Elena Leshyn grew up cooking in Barcelona and Venezuela. “I’ve been cooking since I was a little girl in the kitchen with my mom or grandmother,” she relates. “Everybody cooks in my home country.” Since they didn’t have an oven, she and the women didn’t bake, however. “There are fantastic pastry shops everywhere in Spain,” she explains. “There’s no need to bake, and certainly no way without an oven.”
By her mid-teens, Elena was living in Venezuela and cooking regularly for her dad and younger siblings. There she met her husband, John, marrying in 1971, and subsequently residing [in order] in Florida, Indiana, Barcelona, Cincinnati, Madrid and Mexico before retiring to Blacksburg 12 years ago. Their daughter, Barbara Leshyn, works in the Horticulture Department at Virginia Tech. With other daughters and grandchildren in Ohio and North Carolina, this is the perfect mid-point for family.
“Elena has probably had everyone to her house for a meal if they have anything to do with classical music or opera,” says friend Libby Calvera, who nominated her for this feature. “Maybe everyone on her street, too, along with occasional VT students who miss a mom’s cooking from Spain or Latin America, as well.” This writer and photographer are now among the privileged to have dined on her specialties at their table.
Elena can pull pork, make meatloaf and concoct stews of all varieties, but nothing is ethnic-specific. “I cook my own way,” she declares. “I have many cookbooks and countless recipes, and I can count on my fingers the number of times I’ve used any of them.” She has a knack for combining flavors, foods and just the right kinds and amounts of spices and herbs to enhance the final dish. “I also have a husband who, like me, eats anything, so it’s easy to make up stuff as I go along, knowing there are two willing diners in the house all the time.”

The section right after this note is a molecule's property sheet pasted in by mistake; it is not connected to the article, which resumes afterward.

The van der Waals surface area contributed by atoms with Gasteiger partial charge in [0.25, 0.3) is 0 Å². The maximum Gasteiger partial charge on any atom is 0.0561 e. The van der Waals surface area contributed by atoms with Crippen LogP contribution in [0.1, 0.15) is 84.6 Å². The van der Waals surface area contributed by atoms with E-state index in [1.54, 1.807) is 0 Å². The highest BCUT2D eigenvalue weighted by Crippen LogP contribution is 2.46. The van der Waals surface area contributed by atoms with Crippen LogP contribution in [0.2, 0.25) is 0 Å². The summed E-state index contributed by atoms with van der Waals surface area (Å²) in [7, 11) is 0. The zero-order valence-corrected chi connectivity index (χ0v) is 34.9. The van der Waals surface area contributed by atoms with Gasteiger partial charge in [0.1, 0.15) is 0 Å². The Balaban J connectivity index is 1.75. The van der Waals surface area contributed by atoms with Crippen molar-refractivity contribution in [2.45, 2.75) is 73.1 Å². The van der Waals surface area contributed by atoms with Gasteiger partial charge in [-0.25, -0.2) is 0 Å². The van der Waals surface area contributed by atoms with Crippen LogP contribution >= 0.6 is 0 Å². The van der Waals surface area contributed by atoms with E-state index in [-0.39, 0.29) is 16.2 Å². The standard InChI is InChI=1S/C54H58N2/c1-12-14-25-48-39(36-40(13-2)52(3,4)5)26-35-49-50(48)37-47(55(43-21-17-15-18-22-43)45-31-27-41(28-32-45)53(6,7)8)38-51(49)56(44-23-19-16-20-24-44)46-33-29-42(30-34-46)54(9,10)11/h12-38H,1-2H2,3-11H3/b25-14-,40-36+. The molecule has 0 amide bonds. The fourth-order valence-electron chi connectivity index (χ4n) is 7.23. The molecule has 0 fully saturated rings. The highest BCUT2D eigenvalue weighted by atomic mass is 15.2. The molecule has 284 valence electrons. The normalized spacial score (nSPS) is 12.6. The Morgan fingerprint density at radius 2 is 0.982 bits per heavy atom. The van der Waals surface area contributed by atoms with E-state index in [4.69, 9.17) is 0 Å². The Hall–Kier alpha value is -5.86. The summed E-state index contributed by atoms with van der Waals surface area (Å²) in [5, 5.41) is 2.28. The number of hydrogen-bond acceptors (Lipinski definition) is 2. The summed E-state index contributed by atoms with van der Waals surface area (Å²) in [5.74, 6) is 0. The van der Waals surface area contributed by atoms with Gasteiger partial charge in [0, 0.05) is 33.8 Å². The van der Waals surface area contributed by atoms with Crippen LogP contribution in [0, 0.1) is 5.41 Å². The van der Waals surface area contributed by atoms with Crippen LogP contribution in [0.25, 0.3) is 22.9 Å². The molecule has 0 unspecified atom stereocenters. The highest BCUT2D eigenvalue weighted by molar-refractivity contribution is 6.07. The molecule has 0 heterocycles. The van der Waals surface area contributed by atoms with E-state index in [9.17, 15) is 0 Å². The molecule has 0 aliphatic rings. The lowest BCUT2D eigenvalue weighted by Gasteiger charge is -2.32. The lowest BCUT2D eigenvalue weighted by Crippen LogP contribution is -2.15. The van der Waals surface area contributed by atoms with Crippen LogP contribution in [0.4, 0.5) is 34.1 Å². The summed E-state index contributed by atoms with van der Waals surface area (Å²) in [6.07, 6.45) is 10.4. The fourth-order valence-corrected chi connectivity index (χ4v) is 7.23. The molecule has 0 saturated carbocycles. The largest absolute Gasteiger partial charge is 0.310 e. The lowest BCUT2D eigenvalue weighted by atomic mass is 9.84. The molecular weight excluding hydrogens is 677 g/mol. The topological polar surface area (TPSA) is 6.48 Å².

John and Elena designed their house while still living in Monterrey, Mexico. The kitchen is of normal size, but the window here and in the dining room were called out the tenth of an inch to accommodate custom, stained-glass pieces they moved. They also carted up the blue and orange tiles that accent the mostly white kitchen. Wood doors (interior and exterior), along with some heavy wood pieces from Spain and Mexico, lend a genuine Spanish feel everywhere.
Elena moves around her kitchen like a feather or leaf finds its way to the ground ~ unhurried, smooth, calm, floating. She’s efficient, but not at all rushed. This day, she boiled potatoes and onions in olive oil, then drained it (saving the olive oil, of course) and poured it on freshly cracked eggs about 10 minutes before she cooked it all in a pan on the stove. In that interim, she rubbed lightly toasted, fresh ciabatta bread with fresh garlic, sprinkled it with sea salt and then rubbed on fresh tomato. The Catalan-style spinach dish reduced that leafy vegetable in volume dramatically in another stove pan with raisins and a variety of pine nuts. John insisted on opening wine. It’s amazing what writers and photographers on assignment must do. We enjoyed every morsel and every drop of that warm, red wine from the Cataluna region of Spain. Libby was there, too, and conversation flowed as easily and comfortably as Elena cooks.
There’s no way to pin down Elena on favorite foods or things to cook. She starts out talking about her love of cooking eggs and paella, then bean soups and all kinds of soups, then stews this time of year, vegetables, salads — pretty much everything under the sun. When her cooking skills are mixed with her love for classical music, opera and family, then blended with ingenuity, sprinkled with global adventures and a pinch of her own photography proficiency, the result is one multi-talented, charming lady and extraordinary NRV cook.
Text by Joanne M. Anderson
Photo by Shanen Photography